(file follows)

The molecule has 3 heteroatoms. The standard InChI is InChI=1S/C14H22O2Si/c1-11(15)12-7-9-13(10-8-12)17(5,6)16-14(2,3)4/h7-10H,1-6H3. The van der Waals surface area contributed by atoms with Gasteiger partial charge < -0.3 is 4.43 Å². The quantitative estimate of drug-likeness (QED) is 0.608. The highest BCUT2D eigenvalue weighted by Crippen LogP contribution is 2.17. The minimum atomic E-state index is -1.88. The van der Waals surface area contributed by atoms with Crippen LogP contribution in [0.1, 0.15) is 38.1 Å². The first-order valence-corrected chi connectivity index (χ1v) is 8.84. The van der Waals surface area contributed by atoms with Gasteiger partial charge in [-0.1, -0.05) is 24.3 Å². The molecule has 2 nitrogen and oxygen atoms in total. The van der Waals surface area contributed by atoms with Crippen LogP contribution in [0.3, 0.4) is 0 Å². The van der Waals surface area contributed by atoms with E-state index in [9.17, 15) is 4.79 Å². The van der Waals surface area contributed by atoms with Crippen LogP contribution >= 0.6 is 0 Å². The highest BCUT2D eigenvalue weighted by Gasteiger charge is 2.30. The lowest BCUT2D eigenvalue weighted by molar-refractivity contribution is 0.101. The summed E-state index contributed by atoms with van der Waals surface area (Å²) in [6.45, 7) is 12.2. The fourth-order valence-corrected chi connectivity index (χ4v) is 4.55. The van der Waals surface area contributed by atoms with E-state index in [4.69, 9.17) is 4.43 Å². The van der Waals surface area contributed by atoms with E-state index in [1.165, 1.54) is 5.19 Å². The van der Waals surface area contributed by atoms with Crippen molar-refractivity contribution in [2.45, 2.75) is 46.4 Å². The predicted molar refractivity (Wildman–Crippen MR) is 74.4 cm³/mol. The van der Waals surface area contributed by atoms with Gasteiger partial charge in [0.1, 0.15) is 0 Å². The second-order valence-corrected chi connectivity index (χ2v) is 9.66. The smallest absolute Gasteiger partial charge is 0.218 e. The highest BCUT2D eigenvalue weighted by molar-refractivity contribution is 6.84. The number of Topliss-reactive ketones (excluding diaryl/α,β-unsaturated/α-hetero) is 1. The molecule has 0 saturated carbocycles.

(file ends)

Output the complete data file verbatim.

The molecule has 3 heteroatoms. The standard InChI is InChI=1S/C14H22O2Si/c1-11(15)12-7-9-13(10-8-12)17(5,6)16-14(2,3)4/h7-10H,1-6H3. The van der Waals surface area contributed by atoms with Gasteiger partial charge < -0.3 is 4.43 Å². The quantitative estimate of drug-likeness (QED) is 0.608. The highest BCUT2D eigenvalue weighted by Crippen LogP contribution is 2.17. The minimum atomic E-state index is -1.88. The van der Waals surface area contributed by atoms with Crippen LogP contribution in [0.1, 0.15) is 38.1 Å². The first-order valence-corrected chi connectivity index (χ1v) is 8.84. The van der Waals surface area contributed by atoms with Gasteiger partial charge in [-0.1, -0.05) is 24.3 Å². The molecule has 2 nitrogen and oxygen atoms in total. The van der Waals surface area contributed by atoms with Crippen LogP contribution in [0.3, 0.4) is 0 Å². The van der Waals surface area contributed by atoms with E-state index in [9.17, 15) is 4.79 Å². The van der Waals surface area contributed by atoms with Crippen LogP contribution >= 0.6 is 0 Å². The highest BCUT2D eigenvalue weighted by Gasteiger charge is 2.30. The lowest BCUT2D eigenvalue weighted by molar-refractivity contribution is 0.101. The summed E-state index contributed by atoms with van der Waals surface area (Å²) in [6.45, 7) is 12.2. The fourth-order valence-corrected chi connectivity index (χ4v) is 4.55. The van der Waals surface area contributed by atoms with E-state index in [4.69, 9.17) is 4.43 Å². The van der Waals surface area contributed by atoms with E-state index in [1.165, 1.54) is 5.19 Å². The van der Waals surface area contributed by atoms with Crippen molar-refractivity contribution in [2.45, 2.75) is 46.4 Å². The predicted molar refractivity (Wildman–Crippen MR) is 74.4 cm³/mol. The van der Waals surface area contributed by atoms with Gasteiger partial charge in [0.1, 0.15) is 0 Å². The second-order valence-corrected chi connectivity index (χ2v) is 9.66. The smallest absolute Gasteiger partial charge is 0.218 e. The highest BCUT2D eigenvalue weighted by molar-refractivity contribution is 6.84. The number of Topliss-reactive ketones (excluding diaryl/α,β-unsaturated/α-hetero) is 1. The molecule has 0 saturated carbocycles.